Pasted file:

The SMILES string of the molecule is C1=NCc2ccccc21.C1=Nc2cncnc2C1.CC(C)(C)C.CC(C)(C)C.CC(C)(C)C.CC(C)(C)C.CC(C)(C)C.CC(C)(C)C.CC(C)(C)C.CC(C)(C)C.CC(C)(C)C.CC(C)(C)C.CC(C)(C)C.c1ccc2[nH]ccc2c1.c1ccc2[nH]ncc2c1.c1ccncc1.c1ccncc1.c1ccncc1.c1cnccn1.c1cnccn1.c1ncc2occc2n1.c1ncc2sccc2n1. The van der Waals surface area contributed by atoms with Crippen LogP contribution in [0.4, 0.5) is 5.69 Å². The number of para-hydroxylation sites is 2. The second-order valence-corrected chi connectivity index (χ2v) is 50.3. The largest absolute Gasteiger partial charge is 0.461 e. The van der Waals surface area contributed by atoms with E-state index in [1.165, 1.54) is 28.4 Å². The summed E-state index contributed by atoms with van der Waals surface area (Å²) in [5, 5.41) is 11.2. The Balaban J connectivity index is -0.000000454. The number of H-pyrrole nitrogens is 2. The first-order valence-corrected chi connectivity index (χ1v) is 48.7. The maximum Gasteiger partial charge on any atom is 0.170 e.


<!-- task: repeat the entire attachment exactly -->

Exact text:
The SMILES string of the molecule is C1=NCc2ccccc21.C1=Nc2cncnc2C1.CC(C)(C)C.CC(C)(C)C.CC(C)(C)C.CC(C)(C)C.CC(C)(C)C.CC(C)(C)C.CC(C)(C)C.CC(C)(C)C.CC(C)(C)C.CC(C)(C)C.CC(C)(C)C.c1ccc2[nH]ccc2c1.c1ccc2[nH]ncc2c1.c1ccncc1.c1ccncc1.c1ccncc1.c1cnccn1.c1cnccn1.c1ncc2occc2n1.c1ncc2sccc2n1. The van der Waals surface area contributed by atoms with Crippen LogP contribution in [0.4, 0.5) is 5.69 Å². The number of para-hydroxylation sites is 2. The second-order valence-corrected chi connectivity index (χ2v) is 50.3. The largest absolute Gasteiger partial charge is 0.461 e. The van der Waals surface area contributed by atoms with E-state index in [1.165, 1.54) is 28.4 Å². The summed E-state index contributed by atoms with van der Waals surface area (Å²) in [5, 5.41) is 11.2. The Balaban J connectivity index is -0.000000454. The number of H-pyrrole nitrogens is 2. The first-order valence-corrected chi connectivity index (χ1v) is 48.7. The maximum Gasteiger partial charge on any atom is 0.170 e.